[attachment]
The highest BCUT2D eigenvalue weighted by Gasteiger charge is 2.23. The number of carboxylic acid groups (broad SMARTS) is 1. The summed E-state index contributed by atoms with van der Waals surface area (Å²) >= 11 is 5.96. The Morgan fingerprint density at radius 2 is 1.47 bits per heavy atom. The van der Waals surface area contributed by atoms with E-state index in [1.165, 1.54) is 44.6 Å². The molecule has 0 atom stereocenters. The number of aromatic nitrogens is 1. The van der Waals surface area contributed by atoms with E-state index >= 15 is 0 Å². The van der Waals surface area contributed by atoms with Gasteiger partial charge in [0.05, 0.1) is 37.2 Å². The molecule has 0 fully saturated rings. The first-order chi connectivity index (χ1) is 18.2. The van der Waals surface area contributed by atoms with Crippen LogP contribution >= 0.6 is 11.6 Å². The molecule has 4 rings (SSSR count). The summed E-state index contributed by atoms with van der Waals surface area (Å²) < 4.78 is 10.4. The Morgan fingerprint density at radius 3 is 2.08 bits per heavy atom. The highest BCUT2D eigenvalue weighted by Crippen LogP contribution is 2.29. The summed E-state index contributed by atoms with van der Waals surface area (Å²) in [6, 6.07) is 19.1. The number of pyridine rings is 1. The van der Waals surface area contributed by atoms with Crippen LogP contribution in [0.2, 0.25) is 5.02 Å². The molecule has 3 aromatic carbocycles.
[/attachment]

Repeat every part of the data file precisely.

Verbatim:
The highest BCUT2D eigenvalue weighted by Gasteiger charge is 2.23. The number of carboxylic acid groups (broad SMARTS) is 1. The summed E-state index contributed by atoms with van der Waals surface area (Å²) >= 11 is 5.96. The Morgan fingerprint density at radius 2 is 1.47 bits per heavy atom. The van der Waals surface area contributed by atoms with E-state index in [1.165, 1.54) is 44.6 Å². The molecule has 0 atom stereocenters. The number of aromatic nitrogens is 1. The van der Waals surface area contributed by atoms with E-state index >= 15 is 0 Å². The van der Waals surface area contributed by atoms with Gasteiger partial charge in [0.05, 0.1) is 37.2 Å². The molecule has 0 fully saturated rings. The first-order chi connectivity index (χ1) is 18.2. The van der Waals surface area contributed by atoms with Crippen LogP contribution >= 0.6 is 11.6 Å². The molecule has 4 rings (SSSR count). The summed E-state index contributed by atoms with van der Waals surface area (Å²) < 4.78 is 10.4. The Morgan fingerprint density at radius 3 is 2.08 bits per heavy atom. The highest BCUT2D eigenvalue weighted by Crippen LogP contribution is 2.29. The summed E-state index contributed by atoms with van der Waals surface area (Å²) in [6, 6.07) is 19.1. The number of pyridine rings is 1. The van der Waals surface area contributed by atoms with Crippen LogP contribution in [0.2, 0.25) is 5.02 Å². The molecule has 3 aromatic carbocycles.